Source: JAMA Neurology - March 25, 2019 Category: Neurology Source Type: research

Error in Discussion Section
This article was corrected online.
Source: JAMA Neurology - March 18, 2019 Category: Neurology Source Type: research

Antiplatelet Therapy vs Anticoagulation in Cervical Artery Dissection
This randomized clinical trial examines whether antiplatelent or anticoagulant therapy is more effective in preventing stroke in cervical dissection and the risk of recurrent stroke in a randomized clinical trial setting.
Source: JAMA Neurology - February 25, 2019 Category: Neurology Source Type: research

Errors in Multiple Sections
The Original Investigation, “Outcomes of Hypothermia in Addition to Decompressive Hemicraniectomy in Treatment of Malignant Middle Cerebral Artery Stroke: A Randomized Clinical Trial,” published online January 18, 2019, contained several errors. In the byline, an additional degree, MSc, was added after the name of Eric Jü ttler, MD. In the Results section, the phrase “enrolled in the trial between August 2011 and September 2016” has been edited to end with “September 2015”; enrollment ended in that month, although data collection continued for an additional year. In addition, the sentence “Cardiovascular an ...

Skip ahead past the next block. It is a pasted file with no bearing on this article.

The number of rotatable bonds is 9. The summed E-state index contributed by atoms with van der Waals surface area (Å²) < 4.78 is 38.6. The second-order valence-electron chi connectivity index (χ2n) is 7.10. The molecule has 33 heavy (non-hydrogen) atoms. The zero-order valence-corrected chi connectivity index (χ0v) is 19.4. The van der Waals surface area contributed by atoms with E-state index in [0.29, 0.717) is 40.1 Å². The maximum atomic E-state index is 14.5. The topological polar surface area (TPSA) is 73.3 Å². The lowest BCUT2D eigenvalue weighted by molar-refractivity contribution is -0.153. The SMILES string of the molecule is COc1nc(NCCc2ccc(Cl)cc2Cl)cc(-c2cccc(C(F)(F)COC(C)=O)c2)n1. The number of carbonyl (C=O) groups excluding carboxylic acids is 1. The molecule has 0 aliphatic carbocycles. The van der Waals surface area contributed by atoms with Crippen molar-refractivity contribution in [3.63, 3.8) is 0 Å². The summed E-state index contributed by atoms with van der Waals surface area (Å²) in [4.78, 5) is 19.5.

Source: JAMA Neurology - February 25, 2019 Category: Neurology Source Type: research

Thrombectomy in Transferred Patients in the Late Window
This secondary analysis of the Endovascular Therapy Following Imaging Evaluation for Ischemic Stroke 3 trial evaluates whether the imaging-based selection criteria used in the trial would lead to comparable outcome rates and treatment benefits in transfer vs direct-admission patients with ischemic stroke.
Source: JAMA Neurology - February 7, 2019 Category: Neurology Source Type: research

Potential New Horizons for the Prevention of Cerebrovascular Diseases and Dementia
In this issue ofJAMA Neurology, Spence et al discuss the effect of pioglitazone, an insulin-sensitizing agent that has been shown to reduce the risk of recurrent stroke and myocardial infarction in patients with insulin resistance, in patients with prediabetes. Prediabetes was defined according to the American Diabetes Association criteria, ie, a hemoglobin A1c level of 5.7% to 6.4% or a fasting plasma glucose level of 100 to 125 mg/dL. Data were taken from the Insulin Resistance Intervention after Stroke (IRIS) study, an international randomized clinical trial performed in patients with previous stroke or transient ischem...